We talked to Senior Designer and Creative Director of RE, Sam Byrnes and Jason Little. RE is the Sydney-based Brand Consultancy of global network M&C Saatchi and the team manage to balance great studio culture with big brand capabilities. (Update: After 2.5 years, Jason has departed to set up his own agency. You can follow them on twitter @ForThePeopleAu).

When/ how did RE: start? Who is involved? How has it developed?

Back in 2009, M&CSaatchi was working on some big international branding projects including the identity for Abu Dhabi. Since M&CSaatchi is in fact an Advertising Agency, it made sense to bring in some design and branding expertise to work on this project. This soon led to the creation of RE, the branding agency within the M&CSaatchi group, with Simon Hong as the Creative Director and Pat Guerrera as the Managing Director. Early 2012, Simon left for Korea. Several months later, Jason Little, then Creative Director of Landor Associates Sydney and Paris, decided to break the 6 year run, and take up the leadership of RE.

We’ve focused on building notorious brands for ambitious clients, and really taking a stance against mediocrity. RE has managed to position itself as a creative agency built on doing brave work. The past 24 months have been quite the journey. We’ve doubled in size, and continue to grow. We’re made up of designers, copywriters, strategists, and client managers, and a studio manager. We have some incredible talent in our business at this point, and this is evident through the work we’re doing with our clients. In the past 18 months we’ve picked up accolades in all the major awards, including D&AD, Cannes, One Show, Clios, ADC, NY Type Directors Club and many more.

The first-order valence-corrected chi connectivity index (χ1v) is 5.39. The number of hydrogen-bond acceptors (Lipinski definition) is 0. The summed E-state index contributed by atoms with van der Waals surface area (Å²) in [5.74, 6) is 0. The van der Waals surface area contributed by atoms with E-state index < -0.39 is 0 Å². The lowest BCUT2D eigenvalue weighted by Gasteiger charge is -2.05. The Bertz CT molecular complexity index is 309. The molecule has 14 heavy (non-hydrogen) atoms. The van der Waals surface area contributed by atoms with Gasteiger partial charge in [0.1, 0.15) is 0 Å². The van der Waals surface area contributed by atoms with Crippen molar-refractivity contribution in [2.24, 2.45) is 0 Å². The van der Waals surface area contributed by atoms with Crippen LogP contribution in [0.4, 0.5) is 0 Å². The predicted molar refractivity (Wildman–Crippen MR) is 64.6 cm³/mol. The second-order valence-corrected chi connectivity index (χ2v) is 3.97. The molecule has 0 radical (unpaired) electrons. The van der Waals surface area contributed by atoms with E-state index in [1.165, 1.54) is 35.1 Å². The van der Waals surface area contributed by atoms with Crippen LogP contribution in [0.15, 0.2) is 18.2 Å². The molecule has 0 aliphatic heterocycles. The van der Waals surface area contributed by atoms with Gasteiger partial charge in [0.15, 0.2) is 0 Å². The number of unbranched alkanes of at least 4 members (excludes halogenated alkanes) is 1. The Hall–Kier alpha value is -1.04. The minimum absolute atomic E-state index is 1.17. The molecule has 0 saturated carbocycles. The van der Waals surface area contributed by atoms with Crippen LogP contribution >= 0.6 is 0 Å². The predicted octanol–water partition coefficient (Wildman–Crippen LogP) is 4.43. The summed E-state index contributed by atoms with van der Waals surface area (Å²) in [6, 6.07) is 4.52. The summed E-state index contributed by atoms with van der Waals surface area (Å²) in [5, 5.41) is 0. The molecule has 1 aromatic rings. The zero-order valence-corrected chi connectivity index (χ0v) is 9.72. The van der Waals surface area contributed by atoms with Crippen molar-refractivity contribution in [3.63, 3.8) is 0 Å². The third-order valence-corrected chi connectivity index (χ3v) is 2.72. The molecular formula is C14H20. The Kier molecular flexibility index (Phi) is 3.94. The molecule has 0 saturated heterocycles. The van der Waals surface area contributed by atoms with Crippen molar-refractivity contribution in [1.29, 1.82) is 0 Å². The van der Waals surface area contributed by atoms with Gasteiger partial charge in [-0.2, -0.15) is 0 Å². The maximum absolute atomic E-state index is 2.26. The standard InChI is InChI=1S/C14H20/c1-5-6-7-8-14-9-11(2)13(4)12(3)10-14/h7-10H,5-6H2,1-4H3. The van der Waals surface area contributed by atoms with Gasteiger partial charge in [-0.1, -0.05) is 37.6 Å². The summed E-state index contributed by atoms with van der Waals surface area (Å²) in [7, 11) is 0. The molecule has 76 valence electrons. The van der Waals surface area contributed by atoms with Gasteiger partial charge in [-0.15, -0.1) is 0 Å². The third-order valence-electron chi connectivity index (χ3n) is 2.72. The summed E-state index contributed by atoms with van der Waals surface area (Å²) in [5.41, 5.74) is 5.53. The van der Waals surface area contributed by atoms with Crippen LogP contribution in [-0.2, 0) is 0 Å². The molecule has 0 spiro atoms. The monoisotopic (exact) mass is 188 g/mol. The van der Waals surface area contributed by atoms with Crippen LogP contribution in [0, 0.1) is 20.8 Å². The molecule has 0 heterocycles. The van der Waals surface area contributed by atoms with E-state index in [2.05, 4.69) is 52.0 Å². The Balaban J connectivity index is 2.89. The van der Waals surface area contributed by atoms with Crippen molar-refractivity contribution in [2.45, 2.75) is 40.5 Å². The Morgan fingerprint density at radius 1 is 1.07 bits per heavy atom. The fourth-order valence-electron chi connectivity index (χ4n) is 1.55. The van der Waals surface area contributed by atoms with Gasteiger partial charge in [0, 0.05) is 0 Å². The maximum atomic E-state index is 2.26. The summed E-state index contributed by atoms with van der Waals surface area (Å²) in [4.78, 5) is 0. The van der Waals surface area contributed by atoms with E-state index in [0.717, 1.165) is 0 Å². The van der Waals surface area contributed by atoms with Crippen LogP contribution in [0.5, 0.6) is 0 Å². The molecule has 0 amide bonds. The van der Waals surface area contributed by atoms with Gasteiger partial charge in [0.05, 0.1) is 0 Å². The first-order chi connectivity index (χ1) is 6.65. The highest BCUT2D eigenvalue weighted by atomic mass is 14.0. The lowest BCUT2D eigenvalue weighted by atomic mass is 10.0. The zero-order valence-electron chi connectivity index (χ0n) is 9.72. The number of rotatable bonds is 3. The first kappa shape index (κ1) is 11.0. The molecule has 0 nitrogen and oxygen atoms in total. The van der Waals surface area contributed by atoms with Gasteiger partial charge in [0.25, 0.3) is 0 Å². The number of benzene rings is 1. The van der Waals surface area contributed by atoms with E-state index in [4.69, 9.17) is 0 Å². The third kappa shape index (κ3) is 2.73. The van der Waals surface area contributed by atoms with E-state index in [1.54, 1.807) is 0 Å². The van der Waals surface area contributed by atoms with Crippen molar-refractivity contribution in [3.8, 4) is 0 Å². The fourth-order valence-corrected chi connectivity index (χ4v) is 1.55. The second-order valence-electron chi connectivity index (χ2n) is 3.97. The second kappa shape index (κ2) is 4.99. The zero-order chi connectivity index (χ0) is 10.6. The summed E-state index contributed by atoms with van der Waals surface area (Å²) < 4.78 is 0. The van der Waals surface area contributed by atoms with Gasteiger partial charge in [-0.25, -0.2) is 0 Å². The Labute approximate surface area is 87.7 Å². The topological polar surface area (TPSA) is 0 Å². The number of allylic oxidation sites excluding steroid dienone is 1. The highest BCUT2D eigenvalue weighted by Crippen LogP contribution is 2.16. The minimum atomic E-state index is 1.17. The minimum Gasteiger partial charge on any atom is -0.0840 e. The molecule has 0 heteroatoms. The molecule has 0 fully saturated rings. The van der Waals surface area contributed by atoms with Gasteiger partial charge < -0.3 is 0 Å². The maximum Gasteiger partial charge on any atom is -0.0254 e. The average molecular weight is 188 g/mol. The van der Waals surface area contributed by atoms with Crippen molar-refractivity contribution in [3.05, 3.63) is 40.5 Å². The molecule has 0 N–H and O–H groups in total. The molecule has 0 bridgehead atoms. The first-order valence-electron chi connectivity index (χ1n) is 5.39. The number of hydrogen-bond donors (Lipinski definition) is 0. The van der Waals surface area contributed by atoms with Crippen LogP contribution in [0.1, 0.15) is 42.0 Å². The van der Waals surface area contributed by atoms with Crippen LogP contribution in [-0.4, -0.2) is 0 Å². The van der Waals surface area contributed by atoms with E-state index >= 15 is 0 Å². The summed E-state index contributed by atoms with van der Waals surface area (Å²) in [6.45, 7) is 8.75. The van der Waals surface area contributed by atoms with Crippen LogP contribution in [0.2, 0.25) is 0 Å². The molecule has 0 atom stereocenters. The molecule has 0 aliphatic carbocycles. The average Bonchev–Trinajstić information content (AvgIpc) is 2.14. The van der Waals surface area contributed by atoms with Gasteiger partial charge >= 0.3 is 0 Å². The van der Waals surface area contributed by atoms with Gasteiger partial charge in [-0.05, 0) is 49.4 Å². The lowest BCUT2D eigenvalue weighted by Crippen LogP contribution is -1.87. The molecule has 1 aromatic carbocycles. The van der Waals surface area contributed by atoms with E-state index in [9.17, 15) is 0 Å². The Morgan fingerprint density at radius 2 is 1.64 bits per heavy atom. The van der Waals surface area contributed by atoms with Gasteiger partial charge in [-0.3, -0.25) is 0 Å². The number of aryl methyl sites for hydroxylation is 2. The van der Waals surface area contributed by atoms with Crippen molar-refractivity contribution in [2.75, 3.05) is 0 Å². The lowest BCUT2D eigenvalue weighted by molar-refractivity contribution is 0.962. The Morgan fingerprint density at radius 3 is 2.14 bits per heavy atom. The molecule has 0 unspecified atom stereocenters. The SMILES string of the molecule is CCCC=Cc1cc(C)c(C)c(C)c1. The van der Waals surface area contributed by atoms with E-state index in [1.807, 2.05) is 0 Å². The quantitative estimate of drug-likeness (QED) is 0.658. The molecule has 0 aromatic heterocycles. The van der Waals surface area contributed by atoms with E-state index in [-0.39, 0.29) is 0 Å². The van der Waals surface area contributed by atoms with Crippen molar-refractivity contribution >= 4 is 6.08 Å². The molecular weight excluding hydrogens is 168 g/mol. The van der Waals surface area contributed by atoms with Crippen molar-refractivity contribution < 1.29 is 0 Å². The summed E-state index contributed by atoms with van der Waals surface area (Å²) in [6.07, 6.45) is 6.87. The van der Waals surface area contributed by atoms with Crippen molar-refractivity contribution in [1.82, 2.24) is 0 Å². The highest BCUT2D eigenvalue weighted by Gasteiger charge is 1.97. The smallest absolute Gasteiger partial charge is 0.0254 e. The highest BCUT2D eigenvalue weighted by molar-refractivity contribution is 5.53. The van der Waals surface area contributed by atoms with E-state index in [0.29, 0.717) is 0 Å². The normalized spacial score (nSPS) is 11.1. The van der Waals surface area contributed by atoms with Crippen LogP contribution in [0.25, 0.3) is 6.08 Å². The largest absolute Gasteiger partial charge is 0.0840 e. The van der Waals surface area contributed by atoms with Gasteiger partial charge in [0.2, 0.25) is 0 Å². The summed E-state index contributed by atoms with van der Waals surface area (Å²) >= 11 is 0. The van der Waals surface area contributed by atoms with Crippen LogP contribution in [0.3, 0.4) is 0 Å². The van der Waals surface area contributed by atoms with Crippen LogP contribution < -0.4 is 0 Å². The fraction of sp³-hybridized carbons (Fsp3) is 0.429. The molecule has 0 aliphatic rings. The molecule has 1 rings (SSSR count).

Most importantly, the culture of our business is thriving. People enjoy turning up to work each day, and we work hard to make sure it’s as enjoyable as possible. We’re all here to make a difference and hopefully create radical work that can transform business and opinion.

You’ve worked in a large agency prior to RE, what are the differences in work processes and outcomes between a large agency and a small branding studio?

Big or small, it’s all the same. In any branding agency, you have teams working on specific clients and projects - the larger the client, the larger the team.  We’re small enough to give enough attention to each of our clients, and large enough to work on the biggest and most complicated of projects. As a medium sized business, we don’t need to employ every skill under one roof – instead we have a strong network of specialist agencies and partners who we can connect with on a project-by-project basis. This helps us stay nimble and adaptive.